Permaculturing in Portugal

One family's attempts to live in a more planet-friendly way

Subterranean heating & cooling system

The previous post on the geodesic dome greenhouse outlined the logic in choosing a dome for this site and how it was by far the better option for fitting in all the things I wanted to have in this greenhouse. These include an aquaponics system and a bathroom as well as growing space for tropical and frost-tender fruits and vegetables, seed growing areas, a rocket-stove water heater and a worm farm – a fair bit to cram into an area measuring just 7x5m at the outset.

Geodesic dome greenhouse frame

I also wanted to build in a subterranean heating & cooling system (SHCS) to make even better use of all the thermal mass present in the solid bedrock floor and back wall. This is a proven low-tech solution for maintaining comfortable temperatures and humidity levels in the greenhouse year round. It can minimise or even eliminate the need for supplementary heating or cooling.

It works like this. Vertical pipes containing in-line duct fans are placed at various points in the greenhouse. They connect to underground perforated drainage pipes which cover as large an area as possible. The underground pipes exit at the surface. The fans are set to automatically come on when the difference between soil and air temperatures exceeds a set amount. So when the air is hotter than the soil by x°C, the fans come on, pulling the hot air down into the underground pipes where it’s cooled, the water vapour condenses out of it, and it’s released back into the greenhouse drier and cooler. When the air is cooler than the soil by x°C, the fans again come on, pulling the cold air underground where it’s warmed by the heat stored in the thermal mass surrounding the pipes. It exits back into the greenhouse warmer and moister.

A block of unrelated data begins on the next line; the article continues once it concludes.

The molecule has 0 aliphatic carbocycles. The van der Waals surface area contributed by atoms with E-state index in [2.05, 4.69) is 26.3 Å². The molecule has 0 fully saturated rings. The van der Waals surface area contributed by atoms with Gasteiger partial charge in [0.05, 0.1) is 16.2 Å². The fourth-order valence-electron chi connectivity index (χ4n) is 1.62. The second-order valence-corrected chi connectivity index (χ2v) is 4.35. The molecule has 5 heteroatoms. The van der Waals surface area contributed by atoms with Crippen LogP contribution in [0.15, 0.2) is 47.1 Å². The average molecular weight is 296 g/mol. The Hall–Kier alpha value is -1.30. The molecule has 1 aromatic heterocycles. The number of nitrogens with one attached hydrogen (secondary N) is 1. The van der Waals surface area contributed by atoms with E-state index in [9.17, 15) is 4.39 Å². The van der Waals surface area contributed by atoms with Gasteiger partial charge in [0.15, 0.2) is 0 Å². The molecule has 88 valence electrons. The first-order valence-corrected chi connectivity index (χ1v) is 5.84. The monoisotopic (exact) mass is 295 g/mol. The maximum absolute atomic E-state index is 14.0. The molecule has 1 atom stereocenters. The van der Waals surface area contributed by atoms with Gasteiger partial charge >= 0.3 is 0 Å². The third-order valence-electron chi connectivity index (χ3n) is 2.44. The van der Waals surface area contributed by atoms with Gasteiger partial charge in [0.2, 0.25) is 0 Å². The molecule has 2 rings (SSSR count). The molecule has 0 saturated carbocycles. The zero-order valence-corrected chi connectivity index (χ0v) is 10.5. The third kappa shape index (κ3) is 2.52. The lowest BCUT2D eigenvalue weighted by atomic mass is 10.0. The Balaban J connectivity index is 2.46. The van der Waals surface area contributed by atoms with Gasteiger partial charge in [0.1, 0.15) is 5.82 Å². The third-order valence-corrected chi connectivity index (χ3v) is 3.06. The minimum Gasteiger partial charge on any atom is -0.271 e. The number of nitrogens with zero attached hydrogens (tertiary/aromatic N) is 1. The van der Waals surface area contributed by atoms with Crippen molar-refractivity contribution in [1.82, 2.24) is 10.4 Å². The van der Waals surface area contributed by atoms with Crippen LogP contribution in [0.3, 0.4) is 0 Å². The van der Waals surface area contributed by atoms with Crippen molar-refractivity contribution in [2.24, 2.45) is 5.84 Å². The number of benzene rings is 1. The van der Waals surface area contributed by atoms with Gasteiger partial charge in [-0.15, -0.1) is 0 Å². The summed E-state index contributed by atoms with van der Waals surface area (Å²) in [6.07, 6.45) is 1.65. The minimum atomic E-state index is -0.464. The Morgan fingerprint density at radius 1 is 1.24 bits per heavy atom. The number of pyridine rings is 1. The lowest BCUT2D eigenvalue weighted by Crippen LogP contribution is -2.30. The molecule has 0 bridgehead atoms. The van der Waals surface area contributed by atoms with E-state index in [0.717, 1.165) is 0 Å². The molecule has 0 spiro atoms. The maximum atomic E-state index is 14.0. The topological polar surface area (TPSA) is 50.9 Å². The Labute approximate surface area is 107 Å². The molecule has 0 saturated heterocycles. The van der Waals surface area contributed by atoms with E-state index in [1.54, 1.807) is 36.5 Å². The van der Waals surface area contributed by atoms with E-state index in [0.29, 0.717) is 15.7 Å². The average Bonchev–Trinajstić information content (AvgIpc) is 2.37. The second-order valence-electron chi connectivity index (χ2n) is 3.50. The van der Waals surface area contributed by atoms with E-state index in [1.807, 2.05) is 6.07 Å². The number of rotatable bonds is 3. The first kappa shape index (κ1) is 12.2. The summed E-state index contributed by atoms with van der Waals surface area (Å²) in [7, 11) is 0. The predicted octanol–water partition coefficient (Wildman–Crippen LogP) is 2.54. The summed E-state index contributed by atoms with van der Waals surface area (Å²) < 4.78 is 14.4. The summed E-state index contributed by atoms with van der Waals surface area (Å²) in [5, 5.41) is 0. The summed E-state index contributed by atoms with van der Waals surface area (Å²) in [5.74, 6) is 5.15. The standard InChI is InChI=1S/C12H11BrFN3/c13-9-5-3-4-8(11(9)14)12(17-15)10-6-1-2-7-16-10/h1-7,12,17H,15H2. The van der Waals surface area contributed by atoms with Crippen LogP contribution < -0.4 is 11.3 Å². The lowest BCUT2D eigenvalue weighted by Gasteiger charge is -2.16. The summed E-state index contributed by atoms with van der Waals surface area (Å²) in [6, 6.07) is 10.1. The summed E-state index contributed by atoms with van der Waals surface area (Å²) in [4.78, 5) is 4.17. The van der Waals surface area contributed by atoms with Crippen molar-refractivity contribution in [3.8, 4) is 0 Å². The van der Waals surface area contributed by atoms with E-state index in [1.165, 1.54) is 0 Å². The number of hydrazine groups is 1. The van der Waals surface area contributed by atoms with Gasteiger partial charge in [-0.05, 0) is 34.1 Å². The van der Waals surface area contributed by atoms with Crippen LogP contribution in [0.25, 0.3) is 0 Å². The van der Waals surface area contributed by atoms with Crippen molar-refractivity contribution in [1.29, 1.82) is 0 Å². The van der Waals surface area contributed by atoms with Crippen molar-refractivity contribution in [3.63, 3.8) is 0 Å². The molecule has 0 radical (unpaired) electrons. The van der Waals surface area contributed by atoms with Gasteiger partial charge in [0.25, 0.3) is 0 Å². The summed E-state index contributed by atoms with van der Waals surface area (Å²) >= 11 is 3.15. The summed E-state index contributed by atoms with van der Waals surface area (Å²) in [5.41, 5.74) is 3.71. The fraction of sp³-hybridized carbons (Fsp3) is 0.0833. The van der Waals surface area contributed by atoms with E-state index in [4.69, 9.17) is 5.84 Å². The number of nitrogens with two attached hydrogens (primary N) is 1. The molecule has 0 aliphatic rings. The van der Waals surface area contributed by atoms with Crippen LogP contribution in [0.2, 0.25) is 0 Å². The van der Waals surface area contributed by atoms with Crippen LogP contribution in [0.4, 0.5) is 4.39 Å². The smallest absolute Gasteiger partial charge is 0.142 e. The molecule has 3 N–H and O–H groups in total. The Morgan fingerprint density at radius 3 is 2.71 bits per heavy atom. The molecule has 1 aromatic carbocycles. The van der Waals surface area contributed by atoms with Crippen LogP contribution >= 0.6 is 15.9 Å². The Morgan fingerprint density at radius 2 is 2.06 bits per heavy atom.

With 90% of the greenhouse sitting on solid bedrock, I had 3 options:

  1. break out another half metre’s depth of bedrock to accommodate the pipework (not really a sensible option with no means of getting serious machinery to the site);
  2. lay a half metre’s depth of crushed bedrock over the SHCS system and then build the greenhouse on that (again, not an easy option without serious machinery and the crushed bedrock would have to be brought in);
  3. lay the SHCS pipes at the base of the beds and terraces inside the greenhouse as we built them.

The first two options would be costly in time and money but allow for an optimal system to be constructed. The third option wouldn’t cost anything but would likely result in less than the ideal length of pipework for the size of the greenhouse. But I reckoned that once the passive effect of all the thermal mass underlying, surrounding and within the greenhouse is taken into account, the greenhouse’s ‘climate battery’ should perform well enough for its climate and situation to make this workable and worthwhile. Winter average temperatures here are around 5°C and rarely get much below -5°C. I’ve seen -12°C, but only once. Ground temperatures are around 12°C.